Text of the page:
Tuesday, January 21, 2014
BY JUDY L. THOMAS
The wheels started turning in Kathryn Brown’s head on a long bus ride home from the nation’s capital last year.
Returning to Benedictine College in Atchison, Kan., after participating in the annual March for Life, Brown listened as students chatted about how awesome it would be if their group was chosen someday to lead the event.
And now, that’s become a reality. On Wednesday, Benedictine students will lead the expected hundreds of thousands of abortion opponents.
One-quarter of the student body –– more than 400 students –– set out in eight buses Monday for the 24-hour trek to Washington, D.C.
“We have a combination of monks, faculty, alumni and mostly students who are participating,” said Brown, a junior from Lake Winnebago majoring in English who is coordinating the trip for Ravens Respect Life. “We’ll be carrying the banner at the front of over half a million pro-lifers from across the country, which we’re so honored about.”
The March for Life is held each year in opposition to Roe vs. Wade, the landmark U.S. Supreme Court case that legalized abortion in a decision handed down on Jan. 22, 1973. The rally begins at noon Wednesday on the National Mall and is followed by a march up Constitution Avenue to the Supreme Court building on Capitol Hill.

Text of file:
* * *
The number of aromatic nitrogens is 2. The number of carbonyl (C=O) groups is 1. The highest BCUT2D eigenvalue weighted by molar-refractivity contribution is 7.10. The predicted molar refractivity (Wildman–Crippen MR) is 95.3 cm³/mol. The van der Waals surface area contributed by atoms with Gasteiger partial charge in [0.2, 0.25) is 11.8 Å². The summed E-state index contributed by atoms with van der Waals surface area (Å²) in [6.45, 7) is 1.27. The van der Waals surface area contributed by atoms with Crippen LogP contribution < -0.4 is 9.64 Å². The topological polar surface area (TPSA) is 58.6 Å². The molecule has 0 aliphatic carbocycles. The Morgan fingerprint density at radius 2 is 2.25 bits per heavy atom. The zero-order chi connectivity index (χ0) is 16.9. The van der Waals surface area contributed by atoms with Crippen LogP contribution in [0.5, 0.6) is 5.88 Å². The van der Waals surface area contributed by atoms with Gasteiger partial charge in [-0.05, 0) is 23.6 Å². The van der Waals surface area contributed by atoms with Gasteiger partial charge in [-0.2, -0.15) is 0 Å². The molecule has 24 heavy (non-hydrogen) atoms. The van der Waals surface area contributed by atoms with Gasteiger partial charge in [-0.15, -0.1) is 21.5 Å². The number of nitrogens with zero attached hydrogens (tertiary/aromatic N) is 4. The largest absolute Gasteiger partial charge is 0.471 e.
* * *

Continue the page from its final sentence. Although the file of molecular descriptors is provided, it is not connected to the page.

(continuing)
Benedictine College President Stephen Minnis said he couldn’t be prouder about the role his students are playing.
“Our students are really pumped up about it,” he said. “Almost a quarter of our students will be traveling in a bus, 24 hours both ways, and taking off three days of school. It’s a real labor of love for them.”
Minnis said Benedictine students have participated in the march since 1985, and he’s been told it is the largest group from the farthest distance. “No group this large travels as far as we do,” he said.
The group plans to arrive in Washington this afternoon. On Wednesday, several dozen members of the Benedictine contingent will carry the banner at the front of the march.
“I admire the passion of these young people,” Minnis said. “They believe that abortion is the civil rights issue of the day. They are willing to spend their hard-earned money and take time out of class and spend 48 hours on a bus to be a witness for their beliefs.”
Brown said she contacted the president of the March for Life last June and put in a request to lead this year’s event.
The Benedictine group will be joined by about 30 students from Rockhurst University in Kansas City, Emporia State University in Emporia, Kan., and Newman University in Wichita, Brown said.